Long in the tooth? Giants will come calling

Leave a comment

derosa-091228.jpgLast year the San Francisco Giants signed 33-year-old free agent shortstop Edgar Renteria to a two-year, $18.5 million contract, in theory, to boost their offense.

Renteria, whose rapid decline had already been spotted by everyone except this guy, rewarded general manager Brian Sabean with a .250/.307/.328 line that included his fewest homers (5) since 1998, and the Giants boosted their offense by scoring *17 more runs than in 2009.

*I’m going to chalk this up almost entirely to the emergence of Pablo Sandoval. Quibble with me if you must, but don’t anger the Panda.

On Tuesday, the Giants will announce they are signing free agent Mark DeRosa — who soon turns 35 — to a two-year deal that is reportedly worth $12 million. Compared to the Renteria deal, this will be a bargain.

At this point in his career, DeRosa can play anywhere on the field except shortstop, center field and catcher. He’s coming off a career-best 23-homer season, and his career line at pitcher-friendly AT&T Park (.278/.326/.468) isn’t much different from his overall numbers (.275/.343/.424).

But he also struggled last season after injuring his wrist, and while it will help the defense to put DeRosa at third base and move Sandoval to first, DeRosa is not exactly a stellar defensive player. Versatile, yes. Stellar, no. In fact, he comes in at -6.5 in UZR/150 at third base over his career.

Given DeRosa’s age, his declining defense, and his recent injury struggles, I would expect this signing to come off only slightly better than the Renteria inking, in large part because he is cheaper. A good addition? Certainly. But a move to put the Giants over the top? Doubtful.

But that’s OK, there will be plenty of older, fair-to-mediocre free agents on the market entering the 2011 season, so Sabean can once again quench his thirst for the wiley veteran crowd. Lyle Overbay, anyone?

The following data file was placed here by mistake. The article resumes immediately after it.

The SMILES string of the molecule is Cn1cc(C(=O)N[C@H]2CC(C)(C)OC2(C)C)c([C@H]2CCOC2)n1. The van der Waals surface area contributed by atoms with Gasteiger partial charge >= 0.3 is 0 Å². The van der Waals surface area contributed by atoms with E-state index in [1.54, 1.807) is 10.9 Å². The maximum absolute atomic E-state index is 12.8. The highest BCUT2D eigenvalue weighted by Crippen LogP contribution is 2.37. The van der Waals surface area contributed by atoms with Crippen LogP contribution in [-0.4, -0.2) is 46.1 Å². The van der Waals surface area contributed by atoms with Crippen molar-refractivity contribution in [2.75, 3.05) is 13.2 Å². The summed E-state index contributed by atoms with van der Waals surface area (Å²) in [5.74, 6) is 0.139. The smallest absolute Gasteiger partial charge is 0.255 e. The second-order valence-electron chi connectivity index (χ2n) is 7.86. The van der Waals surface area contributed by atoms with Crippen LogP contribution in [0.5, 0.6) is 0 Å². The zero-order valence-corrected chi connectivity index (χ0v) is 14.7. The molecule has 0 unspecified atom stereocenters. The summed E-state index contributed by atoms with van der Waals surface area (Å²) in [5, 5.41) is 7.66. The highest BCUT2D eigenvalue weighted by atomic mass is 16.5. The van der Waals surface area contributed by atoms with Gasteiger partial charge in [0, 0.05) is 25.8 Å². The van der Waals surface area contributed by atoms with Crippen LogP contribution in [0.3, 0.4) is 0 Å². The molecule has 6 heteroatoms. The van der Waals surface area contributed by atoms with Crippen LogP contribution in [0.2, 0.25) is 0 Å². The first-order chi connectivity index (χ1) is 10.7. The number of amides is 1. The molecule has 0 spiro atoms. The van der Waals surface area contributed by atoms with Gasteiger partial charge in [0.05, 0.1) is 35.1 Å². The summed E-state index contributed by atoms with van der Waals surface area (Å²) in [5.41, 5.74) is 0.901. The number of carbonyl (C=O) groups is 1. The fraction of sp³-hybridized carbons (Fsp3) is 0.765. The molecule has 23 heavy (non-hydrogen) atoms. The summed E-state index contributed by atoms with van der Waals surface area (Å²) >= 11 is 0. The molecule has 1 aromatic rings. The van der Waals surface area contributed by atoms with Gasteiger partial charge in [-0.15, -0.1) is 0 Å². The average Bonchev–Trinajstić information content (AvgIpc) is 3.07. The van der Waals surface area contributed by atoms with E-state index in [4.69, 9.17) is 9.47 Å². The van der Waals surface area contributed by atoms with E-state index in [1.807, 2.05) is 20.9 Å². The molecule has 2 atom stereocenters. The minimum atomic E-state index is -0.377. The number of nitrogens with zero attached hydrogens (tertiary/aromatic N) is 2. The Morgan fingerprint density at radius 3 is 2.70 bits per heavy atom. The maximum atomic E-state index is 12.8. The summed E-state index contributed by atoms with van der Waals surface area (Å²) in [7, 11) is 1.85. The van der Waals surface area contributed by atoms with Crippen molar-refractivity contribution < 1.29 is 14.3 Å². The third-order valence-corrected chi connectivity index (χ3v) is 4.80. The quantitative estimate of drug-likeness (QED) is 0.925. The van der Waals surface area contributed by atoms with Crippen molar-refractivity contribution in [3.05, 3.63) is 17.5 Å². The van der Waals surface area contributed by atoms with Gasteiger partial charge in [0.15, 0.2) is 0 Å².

Follow me on Twitter at @bharks.

Reid Brignac is trying to become a designated hitter

LAKE BUENA VISTA, FL - FEBRUARY 26:  Reid Brignac #4 of the Atlanta Braves poses on photo day at Champion Stadium on February 26, 2016 in Lake Buena Vista, Florida.  (Photo by Rob Carr/Getty Images)
Rob Carr/Getty Images
Leave a comment

Veteran utilityman Reid Brignac is in camp with the Astros on a minor league deal. The 31-year-old is close to being done as a major leaguer as he owns a career .219/.264/.309 triple-slash line across parts of nine seasons. In an effort to prolong his big league career, Brignac is now attempting to become a switch-hitter, MLB.com’s Brian McTaggart reports.

I’m going to try it out this year. It was something that I just thought long and hard about and I was like, ‘OK, I’m going to try and see how it goes.’ I used to switch-hit when I was younger off and on, nothing consistent. I could always handle the bat right-handed. I play golf right-handed, so I do a lot of things that way that feel natural.

I just want to get to the point where I’m trying to stay in games, not get pinch-hit for, not starting games because a lefty is starting. … That could help me stay in the games longer. I’m trying to add a new element. I play multiple positions and now if I can switch hit and be consistent at it, then that can only help me.

As Brignac mentions, he’s also verstile. He’s a shortstop by trade, but has also logged plenty of innings at second base and third base, and has occasionally played corner outfield.

There aren’t any examples — at least that I can think of — where players began switch-hitting late in their careers and actually succeeding in the major leagues. As the saying goes, you can’t teach an old dog new tricks. But here’s hoping Brignac bucks the trend.

Video: Andrelton Simmons makes a heads-up play to catch Carlos Asuaje off first base

ANAHEIM, CA - AUGUST 03:  Andrelton Simmons #2 of the Los Angeles Angels of Anaheim returns to the dugout after scoring in the second inning against the Oakland Athletics at Angel Stadium of Anaheim on August 3, 2016 in Anaheim, California.  (Photo by Lisa Blumenfeld/Getty Images)
Lisa Blumenfeld/Getty Images
2 Comments

Angels shortstop Andrelton Simmons fell off the map a bit last year due to a combination of the Angels’ mediocrity, Simmons’ lack of offense, and a month-plus of missed action due to a torn ligament in his left thumb.

Simmons is still as good and as smart as ever on defense. That was on full display Monday when the Angels hosted the Padres for an afternoon spring exhibition.

With a runner on first base and nobody out in the top of the second inning, Carlos Asuaje grounded a 2-0 J.C. Ramirez fastball to right field. The runner, Hunter Renfroe, advanced to third base. Meanwhile, Asuaje wandered a little too far off the first base bag. Simmons cut off the throw to first base, spun around and fired to Luis Valbuena at first base. Valbuena swiped the tag on Asuaje for the first out of the inning.